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Father J. Cletus Kiley, a priest from the Archdiocese of Chicago, is pictured in the lobby of the AFL-CIO headquarters in Washington July 5.




 
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The labor priest, a once-familiar Catholic figure, rises anew
August 22nd, 2012
By George Raine


It’s going to come as a surprise to some – but certainly not to those who know Catholic social justice teaching – that the church long ago sided with labor.


In the 1891 encyclical “Rerum Novarum,” or “On the New Things,” Pope Leo XIII supported the rights of labor to form unions, and called for ameliorating “the misery and wretchedness pressing so unjustly on the majority of the working class.”


In 1919, the U.S. Catholic bishops offered President Woodrow Wilson their ideas about re-ordering American society following the Great War. It was called the Bishops’ Program for Social Reconstruction and one of its themes was support for labor, while, at the same time, it became a blueprint for the New Deal and also later would influence federal labor law and worker protection.


That’s the historical context for a new coalition of American priests that is forming, to comfort the many working people and poor people in their parishes, letting them know that the church supports their campaigns, including organizing, to give them a better life.


“We’re not coming at this out of thin air,” said Father Richard Vega, the outgoing president of the National Federation of Priests’ Councils in Chicago, helping to form a group of priests advocating for workers. “We are talking about what our principles have always been. From Leo XIII to Benedict XVI there is a consistency. There is no break.”


Father Vega and Father J. Cletus Kiley, a priest of the Archdiocese of Chicago who is on leave while working as director of immigration policy for UNITE HERE, the hotel, restaurant and textile workers’ union, in Washington, D.C., in May brought together about 30 priests from around the nation to talk about their common concerns for the plight of today’s working class, particularly poor immigrants, many of whom are Catholic.


It’s a movement so nascent it doesn’t have a name – call it labor priests or the priests’ labor initiative – and is housed at the National Federation of Priests’ Councils in Chicago.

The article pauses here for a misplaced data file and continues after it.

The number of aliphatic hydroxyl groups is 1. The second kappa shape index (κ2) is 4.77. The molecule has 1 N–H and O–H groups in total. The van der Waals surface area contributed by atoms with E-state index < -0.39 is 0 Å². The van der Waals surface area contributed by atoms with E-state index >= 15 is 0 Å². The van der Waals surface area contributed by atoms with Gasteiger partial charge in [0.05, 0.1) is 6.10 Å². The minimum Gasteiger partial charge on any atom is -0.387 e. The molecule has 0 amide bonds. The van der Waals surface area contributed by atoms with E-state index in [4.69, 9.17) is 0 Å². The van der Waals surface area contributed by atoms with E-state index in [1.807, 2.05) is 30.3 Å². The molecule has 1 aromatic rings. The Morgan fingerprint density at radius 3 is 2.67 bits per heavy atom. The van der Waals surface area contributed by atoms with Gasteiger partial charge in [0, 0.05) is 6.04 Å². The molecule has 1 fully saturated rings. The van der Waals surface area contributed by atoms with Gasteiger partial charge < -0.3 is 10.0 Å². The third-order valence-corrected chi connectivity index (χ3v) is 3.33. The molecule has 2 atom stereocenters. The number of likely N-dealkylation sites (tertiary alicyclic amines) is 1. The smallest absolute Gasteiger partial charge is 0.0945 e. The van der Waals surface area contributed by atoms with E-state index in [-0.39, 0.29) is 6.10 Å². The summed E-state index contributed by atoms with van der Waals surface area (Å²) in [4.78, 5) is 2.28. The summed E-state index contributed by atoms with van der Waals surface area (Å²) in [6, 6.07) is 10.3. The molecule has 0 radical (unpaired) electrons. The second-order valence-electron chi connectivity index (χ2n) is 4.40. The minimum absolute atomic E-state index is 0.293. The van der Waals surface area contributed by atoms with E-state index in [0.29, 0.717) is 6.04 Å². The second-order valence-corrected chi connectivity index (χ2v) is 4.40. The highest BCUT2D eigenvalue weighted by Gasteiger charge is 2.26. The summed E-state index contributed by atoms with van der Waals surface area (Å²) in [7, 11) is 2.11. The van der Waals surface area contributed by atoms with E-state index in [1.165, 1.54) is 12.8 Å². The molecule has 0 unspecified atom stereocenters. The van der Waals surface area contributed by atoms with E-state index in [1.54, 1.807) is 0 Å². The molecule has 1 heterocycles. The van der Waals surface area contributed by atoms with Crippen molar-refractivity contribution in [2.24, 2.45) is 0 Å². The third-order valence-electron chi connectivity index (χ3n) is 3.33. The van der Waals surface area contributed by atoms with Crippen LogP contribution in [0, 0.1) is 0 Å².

“So many of our immigrant workers are our own people and they don’t know this history with labor,” said Father Kiley. “When we sit down with them and share with them what the church has been teaching for the last century or more about their rights they have this look like the cavalry has just arrived. We say, ‘Yes, you are on high moral ground.’”


You can find Father Kiley on YouTube, giving the invocation at a Sheet Metal Workers’ International Association conference in 2011, asking God to back workers’ righteous anger: “Something has gone awry in this land, and guided by you, we must speak, we must act,” he said. “There was a time in this country when a man who worked hard could count on a fair day’s pay, but not today … For the working people of this country the stakes have never been higher … We are the sheet metal workers and in your name, Lord, we are going to do our part to make change happen and to put things back on track, so help us God. Amen.”


Father Kiley was approached by UNITE HERE two years about the staff job – immigration is a keen interest of the U.S. bishops, of course – and Cardinal Francis George of Chicago approved.


He and Father Vega, the pastor of St. Francis of Rome Church in Azusa (Los Angeles County), met with the initial group of labor-friendly priests in Chicago and heard a group of workers, mostly immigrants, some organized, some not, tell stories about their working conditions. They told stories about wage theft, disrespect of culture, pressure, unsafe environments and more. “It was rather stunning,” said Father Kiley. “This is going on in America?”


Interestingly, it was people like those immigrant workers who the Catholic church evangelized in the 1930s and 1940s, said Father Kiley, but knowledge of the historic connection between church and labor faded as the children of that earlier generation “became more wealthy, stable and filled the ranks of managers and owners, as Catholics rose up the ranks,” said Father Jon Pedigo, pastor of Our Lady of Guadalupe Church in San Jose, who was at the Chicago session and who has a long history of involvement with the United Farm Workers and other labor and environmental issues.


A mentor at St. Patrick’s Seminary, the late Father Frank Norris, “helped me make the connection between the Eucharist and social justice,” said Father Pedigo, whose congregation is 98 percent Latino, working class, mostly poor. Many of them are attempting, unsuccessfully so far, to form a union at a San Jose grocery store where they’re employed.


Father Pedigo, who a decade or more ago brought a group of priests to Watsonville to support UFW efforts to organize strawberry workers, said what drives him is hearing the stories of economic hardships of parishioners. “I hear stories about the lack of upward mobility for so many people,” he said. “The only thing that really allows for any kind of stability is the capacity of people to form into these worker associations. Hearing the stories in your parish really motivates us to get involved and engaged,” he added.


Father Pedigo added, “What we are looking for is to have a better life. And many of the immigrant workers directly benefit from unionized jobs.”

 

From August 24, 2012 issue of Catholic San Francisco.







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